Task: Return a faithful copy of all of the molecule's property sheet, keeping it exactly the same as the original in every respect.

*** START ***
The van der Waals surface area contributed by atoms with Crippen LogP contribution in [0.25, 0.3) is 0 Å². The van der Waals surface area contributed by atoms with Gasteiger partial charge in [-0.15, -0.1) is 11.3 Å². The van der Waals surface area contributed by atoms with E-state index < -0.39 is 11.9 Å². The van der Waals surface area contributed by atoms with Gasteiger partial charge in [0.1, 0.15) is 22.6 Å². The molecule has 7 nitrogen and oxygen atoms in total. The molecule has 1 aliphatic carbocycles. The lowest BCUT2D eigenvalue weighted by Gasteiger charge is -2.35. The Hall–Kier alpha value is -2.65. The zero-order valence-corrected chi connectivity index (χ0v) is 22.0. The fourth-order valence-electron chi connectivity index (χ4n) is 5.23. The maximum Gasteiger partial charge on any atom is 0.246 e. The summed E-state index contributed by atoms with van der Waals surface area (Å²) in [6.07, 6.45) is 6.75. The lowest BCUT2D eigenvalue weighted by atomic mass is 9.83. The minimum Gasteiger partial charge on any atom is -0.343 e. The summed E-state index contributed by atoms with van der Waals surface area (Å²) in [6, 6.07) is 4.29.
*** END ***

The van der Waals surface area contributed by atoms with Crippen LogP contribution in [0.25, 0.3) is 0 Å². The van der Waals surface area contributed by atoms with Gasteiger partial charge in [-0.15, -0.1) is 11.3 Å². The van der Waals surface area contributed by atoms with E-state index < -0.39 is 11.9 Å². The van der Waals surface area contributed by atoms with Gasteiger partial charge in [0.1, 0.15) is 22.6 Å². The molecule has 7 nitrogen and oxygen atoms in total. The molecule has 1 aliphatic carbocycles. The lowest BCUT2D eigenvalue weighted by Gasteiger charge is -2.35. The Hall–Kier alpha value is -2.65. The zero-order valence-corrected chi connectivity index (χ0v) is 22.0. The fourth-order valence-electron chi connectivity index (χ4n) is 5.23. The maximum Gasteiger partial charge on any atom is 0.246 e. The summed E-state index contributed by atoms with van der Waals surface area (Å²) in [6.07, 6.45) is 6.75. The lowest BCUT2D eigenvalue weighted by atomic mass is 9.83. The minimum Gasteiger partial charge on any atom is -0.343 e. The summed E-state index contributed by atoms with van der Waals surface area (Å²) in [6, 6.07) is 4.29.